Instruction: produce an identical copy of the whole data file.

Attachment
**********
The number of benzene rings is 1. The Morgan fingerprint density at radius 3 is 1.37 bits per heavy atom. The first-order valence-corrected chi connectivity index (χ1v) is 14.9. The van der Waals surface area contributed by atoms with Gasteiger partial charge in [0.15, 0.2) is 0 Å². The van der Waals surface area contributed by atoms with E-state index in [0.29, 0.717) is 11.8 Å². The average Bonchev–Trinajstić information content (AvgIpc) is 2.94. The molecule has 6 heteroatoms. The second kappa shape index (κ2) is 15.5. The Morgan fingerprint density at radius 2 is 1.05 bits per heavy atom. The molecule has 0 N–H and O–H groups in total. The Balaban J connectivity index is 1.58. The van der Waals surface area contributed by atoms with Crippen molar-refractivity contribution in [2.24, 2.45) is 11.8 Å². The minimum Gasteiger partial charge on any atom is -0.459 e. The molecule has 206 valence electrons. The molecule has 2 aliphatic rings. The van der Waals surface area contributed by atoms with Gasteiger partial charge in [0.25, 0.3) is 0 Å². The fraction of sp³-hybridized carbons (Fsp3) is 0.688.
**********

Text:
The number of benzene rings is 1. The Morgan fingerprint density at radius 3 is 1.37 bits per heavy atom. The first-order valence-corrected chi connectivity index (χ1v) is 14.9. The van der Waals surface area contributed by atoms with Gasteiger partial charge in [0.15, 0.2) is 0 Å². The van der Waals surface area contributed by atoms with E-state index in [0.29, 0.717) is 11.8 Å². The average Bonchev–Trinajstić information content (AvgIpc) is 2.94. The molecule has 6 heteroatoms. The second kappa shape index (κ2) is 15.5. The Morgan fingerprint density at radius 2 is 1.05 bits per heavy atom. The molecule has 0 N–H and O–H groups in total. The Balaban J connectivity index is 1.58. The van der Waals surface area contributed by atoms with Crippen molar-refractivity contribution in [2.24, 2.45) is 11.8 Å². The minimum Gasteiger partial charge on any atom is -0.459 e. The molecule has 206 valence electrons. The molecule has 2 aliphatic rings. The van der Waals surface area contributed by atoms with Gasteiger partial charge in [0.25, 0.3) is 0 Å². The fraction of sp³-hybridized carbons (Fsp3) is 0.688.